The 2018 edition of the Paris motor show will be the occasion for some carmakers to show their latest products for Europe, and the event where many others decided to skip. FCA brands will not take part of the show because according to the company, the potential sales and publicity did not justify the outlay to do it. However, as it happens to Ford, Nissan, Volvo, Volkswagen, Opel, Aston Martin, Bentley, Mini, Infiniti and Lamborghini, the real reason is mostly related to the lack of new cars.
Despite the absence of these brands, the show will welcome very interesting new products. One of them is the all-new Suzuki Jimny, the tiny Japanese SUV that is available in many countries. The new generation follows the same pattern in terms of functionality and capability, but features a big improvement in terms of design and perceived quality. The 2019 Jimny continues to feature 3-doors, bucking the market trend for 5-doors. Based on its dimensions (3.645 x 1.645 mm), the Jimny is still closer to the definition of a city-SUV than a B-SUV, fueling anticipations for a future A-SUV segment.
In my opinion, Fiat and Jeep should develop a product like the Jimny. The Japanese SUV is small, iconic, functional, and positioned as a semi-premium vehicle. That is exactly what the Fiat 500 is: a city-car whose success is based on its personality with an average price above its rivals. If consumers around the world demand SUVs, why not to give them a tiny SUV using the Fiat 500 successful attributes? I mean, the second generation of the Fiat 500 could be a SUV, and not a city-car.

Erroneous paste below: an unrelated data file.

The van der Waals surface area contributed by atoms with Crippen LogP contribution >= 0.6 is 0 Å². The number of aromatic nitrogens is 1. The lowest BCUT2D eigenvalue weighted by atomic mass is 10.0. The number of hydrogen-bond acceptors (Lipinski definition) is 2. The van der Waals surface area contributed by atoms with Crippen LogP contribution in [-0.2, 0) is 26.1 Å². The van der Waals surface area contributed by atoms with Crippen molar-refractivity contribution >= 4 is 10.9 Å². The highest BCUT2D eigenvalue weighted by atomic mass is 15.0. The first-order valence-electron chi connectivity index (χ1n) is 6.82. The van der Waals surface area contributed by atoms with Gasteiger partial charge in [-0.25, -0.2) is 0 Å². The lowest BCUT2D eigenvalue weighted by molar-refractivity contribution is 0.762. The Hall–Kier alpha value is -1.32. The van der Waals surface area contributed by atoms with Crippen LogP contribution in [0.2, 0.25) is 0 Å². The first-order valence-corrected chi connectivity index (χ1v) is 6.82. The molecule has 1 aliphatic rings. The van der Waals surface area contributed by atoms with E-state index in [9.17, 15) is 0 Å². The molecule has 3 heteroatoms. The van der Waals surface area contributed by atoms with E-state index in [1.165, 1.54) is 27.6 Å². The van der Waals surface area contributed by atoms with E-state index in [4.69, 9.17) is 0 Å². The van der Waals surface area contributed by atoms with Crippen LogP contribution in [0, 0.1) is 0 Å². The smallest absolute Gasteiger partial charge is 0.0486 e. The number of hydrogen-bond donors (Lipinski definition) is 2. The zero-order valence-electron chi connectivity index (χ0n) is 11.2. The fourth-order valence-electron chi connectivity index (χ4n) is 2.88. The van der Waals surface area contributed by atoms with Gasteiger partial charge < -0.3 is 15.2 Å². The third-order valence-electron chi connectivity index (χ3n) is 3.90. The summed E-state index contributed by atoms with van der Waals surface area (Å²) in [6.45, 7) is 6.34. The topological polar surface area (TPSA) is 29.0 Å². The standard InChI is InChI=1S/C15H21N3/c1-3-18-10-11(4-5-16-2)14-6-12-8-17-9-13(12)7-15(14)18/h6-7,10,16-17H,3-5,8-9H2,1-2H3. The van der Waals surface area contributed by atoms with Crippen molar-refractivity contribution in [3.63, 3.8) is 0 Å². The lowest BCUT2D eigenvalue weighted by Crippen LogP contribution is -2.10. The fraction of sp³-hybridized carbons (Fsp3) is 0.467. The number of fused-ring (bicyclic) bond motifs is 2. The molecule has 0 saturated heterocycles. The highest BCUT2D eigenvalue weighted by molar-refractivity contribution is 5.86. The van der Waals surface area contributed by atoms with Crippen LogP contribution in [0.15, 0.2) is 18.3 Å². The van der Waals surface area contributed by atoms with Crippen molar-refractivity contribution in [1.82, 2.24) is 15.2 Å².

The rapid growth of SUV sales around the globe is forcing the carmakers to explore new subsegments. As the small SUVs (B-SUV) continue to gain share and the average length is somewhere between 4.100 and 4.200 mm, the market could evolve and smaller SUVs could see the light in the coming months. The Jimny has never had a big role in Europe, mainly because it features 3-doors only. However, Suzuki is not a protagonist there, so it can’t be concluded that a potential A-SUV couldn’t work.
Fiat is known for its city-cars. It is the top-selling brand in the A-Segment, with 250.000 units sold in Europe between January and August, counting for 30% of the segment. The mix is composed by the Fiat/Abarth 500 with 56% of the total, and the Panda (44%), but the former is the real protagonist in Europe, as 76% of its European registrations through August happened outside Italy. The 11-year-old city-car still shines in many countries, with double-digit growth in big markets like France and Spain.
This success could be reinforced by transforming the Fiat 500 into a tiny SUV following the Jimny guidelines and dressing the iconic Italian design. I am sure that many of the current Fiat 500 consumers would be keen to drive a taller, more capable and aggressive version of their popular city-car. At the end, the idea is to keep the current length (as the Jimny) and the 3-doors. But why rock the boat if the boat is sailing happily along? City-cars don’t have a sales growth potential, SUVs do.
The off-road, boxy version would be commissioned to Jeep, which could finally have its baby SUV. It could even gain some centimeters of length and could even feature a 5-door version, following the example of the Wrangler, which is offered with 3 and 5 doors. A model like this would not only have a potential in Europe but also in India, Brazil or even Japan. Both cars could be built in Italy helping the company to maintain the production capacity there, as the next Panda is expected to be built abroad. Speculation? Maybe. But the true is that both models would give oxygen to Fiat and more growth potential to Jeep.